In late October, just days before the election, FBI Director James Comey stunned the country by announcing that his agency was reopening its closed investigation into Clinton's handling of State Department business on a private email server so it could analyze the newly discovered correspondence.

That inquiry was brief. Comey announced shortly before the election that the new emails contained nothing to change his view that Clinton could not be charged with a crime. But Clinton partly blamed her loss to Republican Donald Trump on Comey's announcement.

Weiner, who represented New York in Congress from 1999 to 2011, resigned after revelations that he was sending sexually explicit messages to multiple women.

He ran for New York City mayor in 2013 and was leading several polls until it was revealed he had continued his questionable behavior. His failed mayoral bid was the subject of the documentary "Weiner."

Anthony Weiner pleads guilty in 'sexting' inquiry; faces 21-27 months in prison 05/19/17 [Last modified: Friday, May 19, 2017 12:41pm]
Photo reprints | Article reprints

© 2017 Tampa Bay Times

    

Join the discussion: Click to view comments, add yours

Loading...
  1. Rowdies shut out at Pittsburgh

    Soccer

    PITTSBURGH — The Rowdies lost their first USL game in nearly a month, 1-0 to Pittsburgh on Thursday night.

  2. Trump reveals that he didn't record Comey after all

    Politics

    WASHINGTON — President Donald Trump declared Thursday he never made and doesn't have recordings of his private conversations with ousted former FBI director James Comey, ending a monthlong guessing game that he started with a cryptic tweet and that ensnared his administration in yet more controversy.

    President Donald Trump said Thursday that he didn’t record his conversations with James Comey.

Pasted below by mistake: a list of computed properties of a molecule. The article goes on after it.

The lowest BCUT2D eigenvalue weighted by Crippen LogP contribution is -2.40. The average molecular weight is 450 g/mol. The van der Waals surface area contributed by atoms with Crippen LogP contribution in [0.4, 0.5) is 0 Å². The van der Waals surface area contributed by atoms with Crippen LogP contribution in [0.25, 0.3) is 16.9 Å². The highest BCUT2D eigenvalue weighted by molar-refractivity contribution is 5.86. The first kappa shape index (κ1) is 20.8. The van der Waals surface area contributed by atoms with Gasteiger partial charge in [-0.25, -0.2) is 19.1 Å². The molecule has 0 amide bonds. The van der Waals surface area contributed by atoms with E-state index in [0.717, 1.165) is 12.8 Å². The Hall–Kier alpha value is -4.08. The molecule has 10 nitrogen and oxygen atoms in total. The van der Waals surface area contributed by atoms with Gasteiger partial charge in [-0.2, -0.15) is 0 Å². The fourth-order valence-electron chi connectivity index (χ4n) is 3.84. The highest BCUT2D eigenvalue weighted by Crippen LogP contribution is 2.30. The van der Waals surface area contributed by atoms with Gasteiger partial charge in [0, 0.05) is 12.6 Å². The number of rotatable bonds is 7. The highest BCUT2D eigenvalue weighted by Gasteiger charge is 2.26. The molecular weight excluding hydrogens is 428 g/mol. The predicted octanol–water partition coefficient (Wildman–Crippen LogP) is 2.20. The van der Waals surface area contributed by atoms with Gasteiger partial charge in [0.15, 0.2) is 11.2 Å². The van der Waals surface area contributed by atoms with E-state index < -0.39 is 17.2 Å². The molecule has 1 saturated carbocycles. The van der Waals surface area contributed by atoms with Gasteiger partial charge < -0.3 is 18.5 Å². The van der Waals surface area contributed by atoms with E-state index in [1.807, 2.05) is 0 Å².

3. Lightning fans, don't get attached to your first-round draft picks

    Lightning Strikes

    CHICAGO — When Lightning GM Steve Yzerman announces his first-round pick tonight in the amateur draft at No. 14, he'll invite the prospect onto the stage for the once-in-a-lifetime photo opportunity.

    Tampa Bay Lightning left wing Jonathan Drouin (27) eludes  Montreal Canadiens left wing Phillip Danault (24) during the second period of Wednesday???‚??„?s (12/28/16) game between the Tampa Bay Lightning and the Montreal Canadiens at the Amalie Arena in Tampa.
  4. Investigation Discovery TV show profiles 2011 Landy Martinez murder case

    Crime

    The murder of a St. Petersburg man will be featured this week on a new true crime series Murder Calls on Investigation Discovery.

    Jose Adame sits in a Pinellas County courtroom during his 2016 trial and conviction for first-degree murder. Adame was convicted of first-degree murder last year for torturing and then executing his boyfriend as he pleaded for his life in 2011. Now it will be featured in a new true crime series Murder Calls on Investigation Discovery. The episode will air on June 26 at 9 p.m. [DOUGLAS R. CLIFFORD   |   Times]
  5. Uhuru mayoral candidate Jesse Nevel protests exclusion from debate

    Blogs

    ST. PETERSBURG — Jesse Nevel, the International People’s Democratic Uhuru Movement candidate for mayor, on Thursday demanded that he be allowed to participate in a July 25 televised debate between incumbent Mayor Rick Kriseman and challenger Rick Baker.

    Mayoral candidate Jesse Nevel holds a news conference outside the headquarters of the Tampa Bay Times on Thursday to protest his exclusion from the mayoral debate. Nevel is a member of the International People’s Democratic Uhuru Movement.